There is another caveat in giving away an award too soon and this does not apply only to sportspersons. The Bharat Ratna is an enormous honour and we have to give the award that respect. Imagine awarding it to someone who later, just as a matter of argument, is convicted for some felony? Would the award be taken away? Would it not be diminished? The Bharat Ratna has to be given for a life lived and acknowledged by a grateful nation. It cannot be swept away by popular passion which is all too often fleeting and fickle.

In a way, this creates the case for first acknowledging those who have ended their life in the limelight. In sport, Dhyanchand, India's great hockey captain, springs to mind here first. Not only did he steer India to three Olympic gold medals he also brought Indian hockey to the world stage. All said and done, hockey is still our national sport and one in which we have eight Olympic golds. Let's also not forget that we - people and nation - have not done Dhyan Chand justice. For all his achievements, he died in penury. If a sportsperson is to get the Bharat Ratna, surely he should be first?

In my reckoning there are some others too. A case could be made for Milkha Singh who brought the Indian athlete to the forefront and although he came fourth in his Olympic event, the barefoot 'Flying Sikh' left behind a legacy which we still benefit from. Would a Bharat Ratna be a fitting tribute at his age?

Following in Milkha Singh's footsteps is PT Usha. Although she is much younger than Singh, PT Usha can be credited with turning the spotlight on Indian women in athletics. Her own achievements are considerable but she also inspired two generations of women athletes, many of whom have performed commendably at the international level. The Payoli Express blew us away not just with her speed but with her dedication and commitment.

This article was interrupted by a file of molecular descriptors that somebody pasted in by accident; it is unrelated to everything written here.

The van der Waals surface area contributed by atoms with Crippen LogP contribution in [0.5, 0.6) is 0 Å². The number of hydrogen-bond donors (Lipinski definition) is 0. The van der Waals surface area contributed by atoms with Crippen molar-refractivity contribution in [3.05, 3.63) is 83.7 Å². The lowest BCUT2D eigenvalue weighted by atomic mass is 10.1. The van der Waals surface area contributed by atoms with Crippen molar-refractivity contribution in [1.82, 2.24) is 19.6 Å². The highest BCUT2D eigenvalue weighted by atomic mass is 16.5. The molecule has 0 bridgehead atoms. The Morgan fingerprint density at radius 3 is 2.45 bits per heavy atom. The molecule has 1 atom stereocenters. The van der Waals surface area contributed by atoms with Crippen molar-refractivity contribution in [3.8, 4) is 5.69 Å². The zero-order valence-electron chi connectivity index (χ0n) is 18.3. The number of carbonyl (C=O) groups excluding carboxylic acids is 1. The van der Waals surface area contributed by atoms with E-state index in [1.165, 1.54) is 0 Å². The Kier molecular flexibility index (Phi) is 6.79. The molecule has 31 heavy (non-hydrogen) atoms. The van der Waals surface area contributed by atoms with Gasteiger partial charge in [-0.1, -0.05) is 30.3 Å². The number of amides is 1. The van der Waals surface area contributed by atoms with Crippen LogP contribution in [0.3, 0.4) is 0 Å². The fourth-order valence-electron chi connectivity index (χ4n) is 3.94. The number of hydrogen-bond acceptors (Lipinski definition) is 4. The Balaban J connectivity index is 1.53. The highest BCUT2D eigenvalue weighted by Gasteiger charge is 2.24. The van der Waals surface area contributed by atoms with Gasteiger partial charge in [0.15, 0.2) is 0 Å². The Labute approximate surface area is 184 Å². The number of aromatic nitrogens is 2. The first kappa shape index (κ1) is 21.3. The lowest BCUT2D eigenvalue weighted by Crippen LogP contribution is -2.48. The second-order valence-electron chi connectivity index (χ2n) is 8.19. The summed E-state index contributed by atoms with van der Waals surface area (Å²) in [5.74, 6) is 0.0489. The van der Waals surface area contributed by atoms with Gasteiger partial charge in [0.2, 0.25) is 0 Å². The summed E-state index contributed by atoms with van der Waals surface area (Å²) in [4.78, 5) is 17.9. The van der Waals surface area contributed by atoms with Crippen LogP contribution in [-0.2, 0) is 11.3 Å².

These are a few names that come instantly to mind, though there will be strong votaries of Prakash Padukone, Leander Paes, Mike Ferreira, Geet Sethi, Leander Paes and Abhinav Bindra too. The crucial aspect, as in any other area of national life, is that the Bharat Ratna honours not just body of work and legacy created, but impact on the field of work and on the national psyche.

So, have I been able to clear the air or confounded the matter further? Let me give it another go: if it is a living person who gets this award, Vishy Anand simply can't be left out;if it is a posthumous award, then it begs the question.

Reader's opinion (2)

Sandeep PatilJun 7th, 2012 at 18:57 PM

The last sentence gets my attention & is true in every essence. All the athletes mentioned are worthy of an award but since Bharat Ratna is awarded for being more than a person(a Legend) performing in their own fields, Tendulkar(The One) stands first & rest of them all are in the queue.

Prafful AgarwalJun 4th, 2012 at 14:21 PM

the author had made some valid points of the significance of bharat ratna and the case of some sportsperson who deserve the top recognition. Since the award is eminent and the Highest, one needs to stand out in order to claim it and of sound character irrespective of the populism he/she gets.